In May 2003, Padilla was working with Air Gemini to return the aircraft to service. He had hired a crew to fly the aircraft to South Africa, where a customer was waiting. The day before they were supposed to leave with the aircraft, he made arrangements to take the aircraft out to do an engine run and final checks. That's when he departed with the aircraft and vanished.

The search was on and multiple countries were on the look out for the aircraft, as well as for evidence of a crash in the Atlantic, but no sign of the aircraft was ever found.


Seven years after her brother disappeared from Quatro de Fevereiro International Airport in Angola, Benita Padilla-Kirkland is trying to persuade the FBI to re-open his case. She believes she has the “new information” agents told her they require. But she suspects that the agency already has more information than agents will admit to.

Kirkland’s brother, Ben Charles Padilla, a certified flight engineer, aircraft mechanic, and private pilot, disappeared while working in the Angolan capital, Luanda, for Florida-based Aerospace Sales and Leasing. On May 25, 2003, shortly before sunset, Padilla boarded the company’s Boeing 727-223, tail number N844AA. With him was a helper he had recently hired, John Mikel Mutantu, from the Republic of the Congo. The two had been working with Angolan mechanics to return the 727 to flight-ready status so they could reclaim it from a business deal gone bad, but neither could fly it. Mutantu was not a pilot, and Padilla had only a private pilot’s license. A 727 ordinarily requires three trained aircrew.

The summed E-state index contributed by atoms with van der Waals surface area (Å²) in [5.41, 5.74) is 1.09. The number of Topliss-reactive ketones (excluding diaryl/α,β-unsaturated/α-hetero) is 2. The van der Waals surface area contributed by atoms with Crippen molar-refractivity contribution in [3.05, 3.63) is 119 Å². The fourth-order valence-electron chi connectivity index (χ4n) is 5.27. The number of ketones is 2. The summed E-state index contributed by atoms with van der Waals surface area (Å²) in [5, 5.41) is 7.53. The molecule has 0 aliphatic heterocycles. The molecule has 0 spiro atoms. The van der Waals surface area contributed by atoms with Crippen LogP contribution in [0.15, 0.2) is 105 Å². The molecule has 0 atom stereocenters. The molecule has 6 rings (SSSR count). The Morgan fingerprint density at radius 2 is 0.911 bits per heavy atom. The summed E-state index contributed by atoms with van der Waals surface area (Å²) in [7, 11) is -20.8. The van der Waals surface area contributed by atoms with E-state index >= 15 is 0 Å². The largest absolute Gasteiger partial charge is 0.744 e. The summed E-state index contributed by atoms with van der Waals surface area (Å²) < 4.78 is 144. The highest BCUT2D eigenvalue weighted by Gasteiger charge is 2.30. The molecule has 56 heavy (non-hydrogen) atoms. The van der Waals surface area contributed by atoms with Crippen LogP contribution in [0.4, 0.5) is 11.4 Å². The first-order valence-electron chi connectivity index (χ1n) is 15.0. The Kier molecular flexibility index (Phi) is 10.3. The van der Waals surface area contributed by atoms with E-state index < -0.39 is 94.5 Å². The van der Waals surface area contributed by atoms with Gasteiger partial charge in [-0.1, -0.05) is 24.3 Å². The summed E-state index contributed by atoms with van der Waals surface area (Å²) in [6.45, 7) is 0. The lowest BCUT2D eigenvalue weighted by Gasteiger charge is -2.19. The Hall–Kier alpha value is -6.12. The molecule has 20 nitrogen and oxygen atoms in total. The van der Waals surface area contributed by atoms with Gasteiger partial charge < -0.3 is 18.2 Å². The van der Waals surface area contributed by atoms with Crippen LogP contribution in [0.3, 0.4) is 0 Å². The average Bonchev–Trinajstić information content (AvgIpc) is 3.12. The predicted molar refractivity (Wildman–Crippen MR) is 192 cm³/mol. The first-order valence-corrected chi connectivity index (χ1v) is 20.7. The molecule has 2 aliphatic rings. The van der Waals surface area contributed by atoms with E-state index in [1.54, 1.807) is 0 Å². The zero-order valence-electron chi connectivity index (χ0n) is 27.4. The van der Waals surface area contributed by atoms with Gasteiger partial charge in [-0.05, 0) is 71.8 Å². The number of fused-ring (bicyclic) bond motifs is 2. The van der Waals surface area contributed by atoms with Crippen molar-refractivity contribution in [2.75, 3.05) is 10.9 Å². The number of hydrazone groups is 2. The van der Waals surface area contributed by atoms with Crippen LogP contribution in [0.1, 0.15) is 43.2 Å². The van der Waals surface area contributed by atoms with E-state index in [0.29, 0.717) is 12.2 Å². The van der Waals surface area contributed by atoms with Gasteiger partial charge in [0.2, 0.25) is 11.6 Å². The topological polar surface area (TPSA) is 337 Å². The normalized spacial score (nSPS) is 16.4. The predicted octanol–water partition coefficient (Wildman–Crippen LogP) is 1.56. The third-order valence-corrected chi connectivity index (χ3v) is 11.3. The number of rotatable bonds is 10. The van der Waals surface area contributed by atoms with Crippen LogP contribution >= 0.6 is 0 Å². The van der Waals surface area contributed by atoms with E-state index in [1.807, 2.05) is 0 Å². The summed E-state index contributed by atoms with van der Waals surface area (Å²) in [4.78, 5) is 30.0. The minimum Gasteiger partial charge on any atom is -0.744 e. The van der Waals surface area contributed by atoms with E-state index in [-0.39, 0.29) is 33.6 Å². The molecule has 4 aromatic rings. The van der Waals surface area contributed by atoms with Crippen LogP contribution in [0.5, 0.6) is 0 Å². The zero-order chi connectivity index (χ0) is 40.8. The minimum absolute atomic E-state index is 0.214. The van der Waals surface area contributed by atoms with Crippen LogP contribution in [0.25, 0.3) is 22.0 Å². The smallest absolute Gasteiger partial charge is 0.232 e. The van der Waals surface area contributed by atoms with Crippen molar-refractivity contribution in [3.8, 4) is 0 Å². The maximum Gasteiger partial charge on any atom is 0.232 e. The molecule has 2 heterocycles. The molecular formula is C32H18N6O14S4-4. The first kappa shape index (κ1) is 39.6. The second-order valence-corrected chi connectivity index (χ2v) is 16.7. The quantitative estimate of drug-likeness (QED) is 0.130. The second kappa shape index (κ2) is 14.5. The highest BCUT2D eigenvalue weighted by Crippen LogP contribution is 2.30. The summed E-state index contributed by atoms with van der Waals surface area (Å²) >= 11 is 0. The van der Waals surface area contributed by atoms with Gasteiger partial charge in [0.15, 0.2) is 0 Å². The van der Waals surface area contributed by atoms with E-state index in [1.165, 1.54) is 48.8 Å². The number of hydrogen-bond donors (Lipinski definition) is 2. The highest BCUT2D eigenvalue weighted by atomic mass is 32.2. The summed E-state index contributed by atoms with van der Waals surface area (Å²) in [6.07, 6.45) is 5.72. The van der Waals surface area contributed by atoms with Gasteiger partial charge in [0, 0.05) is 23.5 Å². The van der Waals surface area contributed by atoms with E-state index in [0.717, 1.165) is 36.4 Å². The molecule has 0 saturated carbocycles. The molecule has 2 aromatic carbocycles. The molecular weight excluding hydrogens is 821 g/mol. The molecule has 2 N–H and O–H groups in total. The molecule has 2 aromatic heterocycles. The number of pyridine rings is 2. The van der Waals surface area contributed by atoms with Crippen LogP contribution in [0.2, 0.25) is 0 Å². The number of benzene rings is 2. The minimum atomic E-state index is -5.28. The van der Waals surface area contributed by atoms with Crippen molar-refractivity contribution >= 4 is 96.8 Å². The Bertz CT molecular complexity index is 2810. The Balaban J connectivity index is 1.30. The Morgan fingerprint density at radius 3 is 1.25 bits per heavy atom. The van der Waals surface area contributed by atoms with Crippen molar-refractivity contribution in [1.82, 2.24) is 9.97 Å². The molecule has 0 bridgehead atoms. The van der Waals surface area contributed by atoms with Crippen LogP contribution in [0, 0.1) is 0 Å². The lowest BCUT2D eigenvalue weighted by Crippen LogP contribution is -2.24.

According to press reports, the aircraft began taxiing with no communication between the crew and the tower; maneuvering erratically, it entered a runway without clearance. With its lights off and its transponder not transmitting, 844AA took off to the southwest, and headed out over the Atlantic Ocean. The 727 and the two men have not been seen since.